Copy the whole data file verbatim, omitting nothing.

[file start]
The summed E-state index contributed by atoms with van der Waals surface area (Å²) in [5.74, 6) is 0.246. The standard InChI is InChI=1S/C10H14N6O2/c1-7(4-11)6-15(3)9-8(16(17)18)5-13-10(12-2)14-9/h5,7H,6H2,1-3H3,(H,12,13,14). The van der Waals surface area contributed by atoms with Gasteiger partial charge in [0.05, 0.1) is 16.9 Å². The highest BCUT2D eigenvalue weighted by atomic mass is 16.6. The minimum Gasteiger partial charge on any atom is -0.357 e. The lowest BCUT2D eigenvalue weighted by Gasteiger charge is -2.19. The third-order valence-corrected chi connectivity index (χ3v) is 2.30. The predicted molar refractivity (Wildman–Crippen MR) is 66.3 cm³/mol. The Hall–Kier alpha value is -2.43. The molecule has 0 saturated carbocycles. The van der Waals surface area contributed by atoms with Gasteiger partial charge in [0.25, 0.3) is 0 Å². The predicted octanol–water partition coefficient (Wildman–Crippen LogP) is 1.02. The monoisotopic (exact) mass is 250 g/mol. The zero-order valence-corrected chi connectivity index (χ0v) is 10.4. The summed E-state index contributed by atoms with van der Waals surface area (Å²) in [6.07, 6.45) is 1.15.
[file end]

The summed E-state index contributed by atoms with van der Waals surface area (Å²) in [5.74, 6) is 0.246. The standard InChI is InChI=1S/C10H14N6O2/c1-7(4-11)6-15(3)9-8(16(17)18)5-13-10(12-2)14-9/h5,7H,6H2,1-3H3,(H,12,13,14). The van der Waals surface area contributed by atoms with Gasteiger partial charge in [0.05, 0.1) is 16.9 Å². The highest BCUT2D eigenvalue weighted by atomic mass is 16.6. The minimum Gasteiger partial charge on any atom is -0.357 e. The lowest BCUT2D eigenvalue weighted by Gasteiger charge is -2.19. The third-order valence-corrected chi connectivity index (χ3v) is 2.30. The predicted molar refractivity (Wildman–Crippen MR) is 66.3 cm³/mol. The Hall–Kier alpha value is -2.43. The molecule has 0 saturated carbocycles. The van der Waals surface area contributed by atoms with Gasteiger partial charge in [0.25, 0.3) is 0 Å². The predicted octanol–water partition coefficient (Wildman–Crippen LogP) is 1.02. The monoisotopic (exact) mass is 250 g/mol. The zero-order valence-corrected chi connectivity index (χ0v) is 10.4. The summed E-state index contributed by atoms with van der Waals surface area (Å²) in [6.07, 6.45) is 1.15.